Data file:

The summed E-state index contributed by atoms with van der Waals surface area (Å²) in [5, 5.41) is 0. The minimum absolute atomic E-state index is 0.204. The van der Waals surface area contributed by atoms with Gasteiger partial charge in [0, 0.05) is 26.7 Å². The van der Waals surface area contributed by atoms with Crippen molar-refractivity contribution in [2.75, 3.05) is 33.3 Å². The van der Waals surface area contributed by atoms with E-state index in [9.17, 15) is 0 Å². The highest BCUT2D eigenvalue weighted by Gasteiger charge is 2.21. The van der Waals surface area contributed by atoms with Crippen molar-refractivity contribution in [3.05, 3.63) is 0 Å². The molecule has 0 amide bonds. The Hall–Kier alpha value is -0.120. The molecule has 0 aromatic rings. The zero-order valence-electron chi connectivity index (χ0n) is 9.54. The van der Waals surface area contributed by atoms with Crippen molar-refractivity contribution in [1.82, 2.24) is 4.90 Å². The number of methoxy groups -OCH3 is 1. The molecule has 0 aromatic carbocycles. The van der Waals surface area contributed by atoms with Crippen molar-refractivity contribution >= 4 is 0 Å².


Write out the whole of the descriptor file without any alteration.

The summed E-state index contributed by atoms with van der Waals surface area (Å²) in [5, 5.41) is 0. The minimum absolute atomic E-state index is 0.204. The van der Waals surface area contributed by atoms with Gasteiger partial charge in [0, 0.05) is 26.7 Å². The van der Waals surface area contributed by atoms with Crippen molar-refractivity contribution in [2.75, 3.05) is 33.3 Å². The van der Waals surface area contributed by atoms with E-state index in [9.17, 15) is 0 Å². The highest BCUT2D eigenvalue weighted by Gasteiger charge is 2.21. The van der Waals surface area contributed by atoms with Crippen molar-refractivity contribution in [3.05, 3.63) is 0 Å². The molecule has 0 amide bonds. The Hall–Kier alpha value is -0.120. The molecule has 0 aromatic rings. The zero-order valence-electron chi connectivity index (χ0n) is 9.54. The van der Waals surface area contributed by atoms with Crippen molar-refractivity contribution in [1.82, 2.24) is 4.90 Å². The number of methoxy groups -OCH3 is 1. The molecule has 0 aromatic carbocycles. The van der Waals surface area contributed by atoms with Crippen molar-refractivity contribution >= 4 is 0 Å².